Kaphodara, Kapha-udara: 3 definitions



Kaphodara means something in Hinduism, Sanskrit, Marathi. If you want to know the exact meaning, history, etymology or English translation of this term then check out the descriptions on this page. Add your comment or reference to a book if you want to contribute to this summary article.

In Hinduism

Rasashastra (chemistry and alchemy)

Source: Wisdom Library: Rasa-śāstra

Kaphodara (कफोदर) refers to “stomach affected by an abnormal excess of kapha” and represents one of the eight types of udararoga (“diseases affecting the belly”) according to the fourth volume of the Rasajalanidhi (chapter 6). Accordingly, “the following are the symptoms of this disease [i.e., kaphodara]:—weakness of the limbs, want of sensitiveness of the skin, swelling, heaviness of the limbs, sleepiness, nausea, aversion to food, gasping, cough, and whiteness of the skin, etc. The belly, in this disease, becomes large in size, inactive, having a glossy surface, stiff by gradual enlargement, cold in touch, heavy, rigid, and full of nerves white in colour”.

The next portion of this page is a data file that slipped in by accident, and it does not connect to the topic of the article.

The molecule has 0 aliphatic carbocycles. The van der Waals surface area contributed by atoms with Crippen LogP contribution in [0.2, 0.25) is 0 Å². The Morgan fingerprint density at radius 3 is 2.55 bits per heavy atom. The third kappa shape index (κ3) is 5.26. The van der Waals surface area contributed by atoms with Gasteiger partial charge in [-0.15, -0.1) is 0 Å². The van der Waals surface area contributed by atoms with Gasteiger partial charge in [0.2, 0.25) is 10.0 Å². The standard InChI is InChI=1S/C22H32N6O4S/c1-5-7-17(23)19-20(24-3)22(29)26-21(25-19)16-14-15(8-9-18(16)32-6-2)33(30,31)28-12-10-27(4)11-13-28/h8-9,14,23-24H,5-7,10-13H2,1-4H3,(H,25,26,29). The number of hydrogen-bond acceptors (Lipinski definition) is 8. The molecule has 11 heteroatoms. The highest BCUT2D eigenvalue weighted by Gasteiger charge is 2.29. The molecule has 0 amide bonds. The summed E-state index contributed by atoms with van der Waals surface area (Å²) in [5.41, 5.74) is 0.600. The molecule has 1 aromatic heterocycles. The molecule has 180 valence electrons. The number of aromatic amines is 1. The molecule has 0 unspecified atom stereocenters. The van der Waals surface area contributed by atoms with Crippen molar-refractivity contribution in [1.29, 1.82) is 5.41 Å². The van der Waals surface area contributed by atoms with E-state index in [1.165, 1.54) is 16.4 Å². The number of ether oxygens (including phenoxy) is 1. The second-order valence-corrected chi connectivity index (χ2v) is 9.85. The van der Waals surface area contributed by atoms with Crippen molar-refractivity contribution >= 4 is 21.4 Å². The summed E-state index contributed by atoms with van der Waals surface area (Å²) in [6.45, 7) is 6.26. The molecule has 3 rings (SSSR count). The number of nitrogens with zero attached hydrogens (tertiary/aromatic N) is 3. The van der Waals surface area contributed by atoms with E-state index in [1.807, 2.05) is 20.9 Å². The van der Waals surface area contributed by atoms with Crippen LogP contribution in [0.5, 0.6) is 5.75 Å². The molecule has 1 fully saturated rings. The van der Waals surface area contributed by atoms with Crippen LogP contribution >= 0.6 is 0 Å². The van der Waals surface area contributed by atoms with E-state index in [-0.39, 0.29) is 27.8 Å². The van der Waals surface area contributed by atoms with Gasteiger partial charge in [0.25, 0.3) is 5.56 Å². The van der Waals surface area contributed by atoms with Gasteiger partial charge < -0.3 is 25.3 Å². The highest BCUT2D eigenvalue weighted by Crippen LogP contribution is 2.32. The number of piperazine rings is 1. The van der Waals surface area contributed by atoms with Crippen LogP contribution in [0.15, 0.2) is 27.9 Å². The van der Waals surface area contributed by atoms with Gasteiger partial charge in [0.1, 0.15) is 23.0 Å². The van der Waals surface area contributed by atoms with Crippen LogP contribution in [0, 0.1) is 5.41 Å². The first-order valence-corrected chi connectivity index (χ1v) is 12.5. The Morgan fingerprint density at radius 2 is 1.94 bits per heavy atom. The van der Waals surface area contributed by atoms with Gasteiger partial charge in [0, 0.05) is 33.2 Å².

Rasashastra book cover
context information

Rasashastra (रसशास्त्र, rasaśāstra) is an important branch of Ayurveda, specialising in chemical interactions with herbs, metals and minerals. Some texts combine yogic and tantric practices with various alchemical operations. The ultimate goal of Rasashastra is not only to preserve and prolong life, but also to bestow wealth upon humankind.

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Languages of India and abroad

Marathi-English dictionary

[«previous next»] — Kaphodara in Marathi glossary
Source: DDSA: The Molesworth Marathi and English Dictionary

kaphōdara (कफोदर).—n (S) A disease ascribed to the prevalence of the watery humor, a form of dropsy.

Source: DDSA: The Aryabhusan school dictionary, Marathi-English

kaphōdara (कफोदर).—n A form of dropsy.

context information

Marathi is an Indo-European language having over 70 million native speakers people in (predominantly) Maharashtra India. Marathi, like many other Indo-Aryan languages, evolved from early forms of Prakrit, which itself is a subset of Sanskrit, one of the most ancient languages of the world.

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